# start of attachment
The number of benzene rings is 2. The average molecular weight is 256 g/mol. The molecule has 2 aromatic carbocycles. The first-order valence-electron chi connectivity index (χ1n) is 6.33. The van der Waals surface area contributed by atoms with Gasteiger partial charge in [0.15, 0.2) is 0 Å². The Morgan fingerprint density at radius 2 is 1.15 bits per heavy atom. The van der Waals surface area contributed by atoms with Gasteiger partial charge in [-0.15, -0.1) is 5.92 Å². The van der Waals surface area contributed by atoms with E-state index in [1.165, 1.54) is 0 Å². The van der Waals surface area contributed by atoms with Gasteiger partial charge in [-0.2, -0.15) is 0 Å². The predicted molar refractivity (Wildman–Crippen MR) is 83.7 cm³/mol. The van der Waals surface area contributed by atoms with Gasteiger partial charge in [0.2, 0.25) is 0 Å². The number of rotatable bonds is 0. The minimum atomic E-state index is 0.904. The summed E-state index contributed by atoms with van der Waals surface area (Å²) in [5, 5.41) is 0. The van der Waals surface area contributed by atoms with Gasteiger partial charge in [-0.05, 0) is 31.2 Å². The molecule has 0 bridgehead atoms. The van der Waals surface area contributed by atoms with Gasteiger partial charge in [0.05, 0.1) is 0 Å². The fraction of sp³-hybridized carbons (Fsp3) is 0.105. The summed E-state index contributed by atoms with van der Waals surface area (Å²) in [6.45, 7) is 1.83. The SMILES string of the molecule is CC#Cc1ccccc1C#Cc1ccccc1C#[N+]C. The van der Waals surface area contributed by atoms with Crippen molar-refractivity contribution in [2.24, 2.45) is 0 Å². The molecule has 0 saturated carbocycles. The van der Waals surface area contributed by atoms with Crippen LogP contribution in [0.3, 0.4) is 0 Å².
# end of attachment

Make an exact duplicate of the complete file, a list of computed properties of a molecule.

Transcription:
The number of benzene rings is 2. The average molecular weight is 256 g/mol. The molecule has 2 aromatic carbocycles. The first-order valence-electron chi connectivity index (χ1n) is 6.33. The van der Waals surface area contributed by atoms with Gasteiger partial charge in [0.15, 0.2) is 0 Å². The Morgan fingerprint density at radius 2 is 1.15 bits per heavy atom. The van der Waals surface area contributed by atoms with Gasteiger partial charge in [-0.15, -0.1) is 5.92 Å². The van der Waals surface area contributed by atoms with E-state index in [1.165, 1.54) is 0 Å². The van der Waals surface area contributed by atoms with Gasteiger partial charge in [-0.2, -0.15) is 0 Å². The predicted molar refractivity (Wildman–Crippen MR) is 83.7 cm³/mol. The van der Waals surface area contributed by atoms with Gasteiger partial charge in [0.2, 0.25) is 0 Å². The number of rotatable bonds is 0. The minimum atomic E-state index is 0.904. The summed E-state index contributed by atoms with van der Waals surface area (Å²) in [5, 5.41) is 0. The van der Waals surface area contributed by atoms with Gasteiger partial charge in [-0.05, 0) is 31.2 Å². The molecule has 0 bridgehead atoms. The van der Waals surface area contributed by atoms with Gasteiger partial charge in [0.05, 0.1) is 0 Å². The fraction of sp³-hybridized carbons (Fsp3) is 0.105. The summed E-state index contributed by atoms with van der Waals surface area (Å²) in [6.45, 7) is 1.83. The SMILES string of the molecule is CC#Cc1ccccc1C#Cc1ccccc1C#[N+]C. The van der Waals surface area contributed by atoms with Crippen molar-refractivity contribution in [2.24, 2.45) is 0 Å². The molecule has 0 saturated carbocycles. The van der Waals surface area contributed by atoms with Crippen LogP contribution in [0.3, 0.4) is 0 Å².